"What we're seeing is a lot of new construction and increased inventory over $2 million, and only about 25 percent of them are selling," said Michele Genovesi, owner of Michele & Company at William Raveis in Westport."

Bubble in Myrtle Beach

"Some economists think Myrtle Beach could be headed for a bubble, but local real estate analysts say the area's market just recently got hot, fueled by the kind of national recognition needed to join the ranks of booming housing markets in other parts of the country.

Dramatic increases in first-quarter condominium sales and the number of building permits issued locally concern some analysts while others say the Grand Strand's condo market simply wasn't so good last year and this year's numbers show healthy growth.

Sales of new condos quadrupled during the first three months of this year - to 1,101 from 282 - according to Market Opportunity Research Enterprises, a real estate market research group in Rocky Mount, N.C."

I/O Loans Will Doom Us All

From the Washington Post

[In fact, IO loans are bringing to the housing market a risk factor that few home buyers have faced in the past, creating the potential for a whole class of owners who could, five or so years from now, find themselves unable either to make their mortgage payments or to sell their houses.

It's a peril that worries Federal Reserve Chairman Alan Greenspan. And if it worries him, it should worry you.

"The dramatic increase in the prevalence of interest-only loans" is a development "of particular concern," he told a congressional committee last week.]

Saturday, June 11, 2005

Scary Comments From Ex-Fed Chairman Volker

Paul Volker saved this country in the early 80s from spiraling inflation.

[1. Ex-Fed Chief Volcker: Most Dangerous Economy Ever

In a recent speech, former Federal Reserve Chairman Paul Volcker voiced his concerns for the future the American economy and that of the rest of the world.

Among other things, Volcker warns of a possibly dramatic shift in the relationship between U.S. consumerism and foreign investment – and the dire consequences that would have on Americans.

Some focal points of his speech:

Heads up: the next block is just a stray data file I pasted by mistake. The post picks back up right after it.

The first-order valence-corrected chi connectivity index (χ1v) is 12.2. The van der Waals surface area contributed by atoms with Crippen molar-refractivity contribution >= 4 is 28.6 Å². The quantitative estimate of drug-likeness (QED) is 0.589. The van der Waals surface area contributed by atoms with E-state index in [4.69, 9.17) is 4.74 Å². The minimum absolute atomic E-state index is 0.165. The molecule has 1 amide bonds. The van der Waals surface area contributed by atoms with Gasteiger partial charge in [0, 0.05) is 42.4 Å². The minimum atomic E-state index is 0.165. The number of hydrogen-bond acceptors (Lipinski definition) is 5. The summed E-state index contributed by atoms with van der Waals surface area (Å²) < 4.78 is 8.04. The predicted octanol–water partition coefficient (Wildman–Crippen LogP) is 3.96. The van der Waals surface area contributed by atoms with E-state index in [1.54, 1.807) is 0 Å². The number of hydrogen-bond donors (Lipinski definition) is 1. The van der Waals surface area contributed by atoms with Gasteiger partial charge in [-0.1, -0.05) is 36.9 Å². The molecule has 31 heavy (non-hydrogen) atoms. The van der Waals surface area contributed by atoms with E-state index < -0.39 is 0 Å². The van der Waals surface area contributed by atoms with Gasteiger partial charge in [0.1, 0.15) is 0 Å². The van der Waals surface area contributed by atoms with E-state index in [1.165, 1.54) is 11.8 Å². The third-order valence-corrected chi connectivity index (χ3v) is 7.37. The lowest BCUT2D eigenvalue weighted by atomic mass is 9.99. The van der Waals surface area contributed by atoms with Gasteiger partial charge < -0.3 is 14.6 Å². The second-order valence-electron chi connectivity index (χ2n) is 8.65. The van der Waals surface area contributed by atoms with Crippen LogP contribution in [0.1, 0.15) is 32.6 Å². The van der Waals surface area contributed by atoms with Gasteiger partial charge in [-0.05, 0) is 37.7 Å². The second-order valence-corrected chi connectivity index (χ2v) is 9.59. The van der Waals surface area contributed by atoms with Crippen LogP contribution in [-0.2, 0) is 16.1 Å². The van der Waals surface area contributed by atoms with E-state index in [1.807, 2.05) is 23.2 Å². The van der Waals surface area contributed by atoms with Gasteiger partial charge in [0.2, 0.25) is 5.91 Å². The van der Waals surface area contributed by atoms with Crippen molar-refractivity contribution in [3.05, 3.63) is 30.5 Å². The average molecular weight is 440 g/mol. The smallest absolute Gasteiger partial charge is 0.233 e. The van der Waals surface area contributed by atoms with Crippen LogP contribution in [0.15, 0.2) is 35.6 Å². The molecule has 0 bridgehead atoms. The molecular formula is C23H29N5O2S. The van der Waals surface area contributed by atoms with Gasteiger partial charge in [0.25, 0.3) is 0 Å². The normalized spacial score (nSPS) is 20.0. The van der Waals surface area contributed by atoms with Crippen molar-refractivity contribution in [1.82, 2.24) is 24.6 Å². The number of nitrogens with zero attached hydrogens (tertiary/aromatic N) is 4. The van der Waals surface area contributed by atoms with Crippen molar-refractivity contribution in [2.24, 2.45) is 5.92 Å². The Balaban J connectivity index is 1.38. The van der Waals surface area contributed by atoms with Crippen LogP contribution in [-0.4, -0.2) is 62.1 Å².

* In regard to the U.S. economy, Volcker sees "disturbing trends: huge imbalances, disequilibria, risks..."
* He says these are the most dangerous economic conditions he has ever seen – and, he notes, he has seen "quite a lot."
* Though businesses are rebuilding their financial reserves, in only a few years, the federal deficit has offset all that savings.
* Home ownership has become a vehicle for borrowing rather than a means of financial security.
* In the U.S., we consume and invest about 6% more than we produce.
* The U.S. economy is held together by a foreign capital influx of over $2 billion each day.
* Foreign competition has kept interest rates relatively low despite vanishing savings and rapid growth.]

Friday, June 10, 2005

Eminent Domain for New Condos

This issue has been going on for some time in Long Branch. It seems like the City of Long Branch is subsidizing wealthy developers by enacting the eminent domain process.

“LONG BRANCH — As the U.S. Supreme Court prepares to issue its conclusions as to the use of eminent domain in community redevelopment cases, Mayor Adam Schneider remains committed to the process, despite any political price he may pay…” More…

What About Australia?

Australia and New Zealand both experienced a sharp run up in housing prices and now many believe that prices have begun to “stagnate” or fall. Since the bubble in that area of the world is supposed to have started before our bubble did, many believe that prices here will follow the same pattern as in Australia and NZ.

“Over the last year Australian house prices have essentially stagnated as the air has come out of the housing bubble which saw national house prices double over the six years to March last year. The big question is what happens next. Australian house prices are still at least 25% overvalued and the experience of the two comparable housing bubbles last century, ie, in the 1920s and 1970s suggests we could be looking at a decade where house prices go nowhere.”

Maybe Some Sanity is Returning to the Bond Market

The 4% yield on the 10 year treasury makes absolutely no sense to me.

“U.S. 10-year Treasuries fell for a third day, the longest slump since March, on speculation yields near their lowest in 14 months don't reflect prospects for economic growth. Two-year notes are headed for their biggest weekly decline since April.”


Housing Price Predictions From HedgeStreet

We wrote about this company last week I believe. I like the idea of being able to hedge the price of your house. It looks like you might need to take a pretty serious position if you wanted to be fully hedged though.

["Prices on HedgeStreet become pretty interesting predictors of market consensus," Russell Andersson, co-founder of the company, said. "Participants are expressing their views on the future of housing markets and that's valuable information."

HedgeStreet traders are betting that the median price of a single family home in New York will drop 1% to $431,010 during the second quarter, versus the first three months of 2005.]

Stop Ocean Dumping!

Here is a disgusting story about the lack of bathrooms in some towns on the shore. Towns that want lots of tourists have lots of bathrooms and towns that don’t want tourists definitely try to limit the number of bathrooms.

[ "You see people walk in up to their waist and sit there for 10 or 15 seconds and then splash themselves in that region," said Joe Palmer, a veteran Margate lifeguard. "We just hope they're not laying sea dumps."]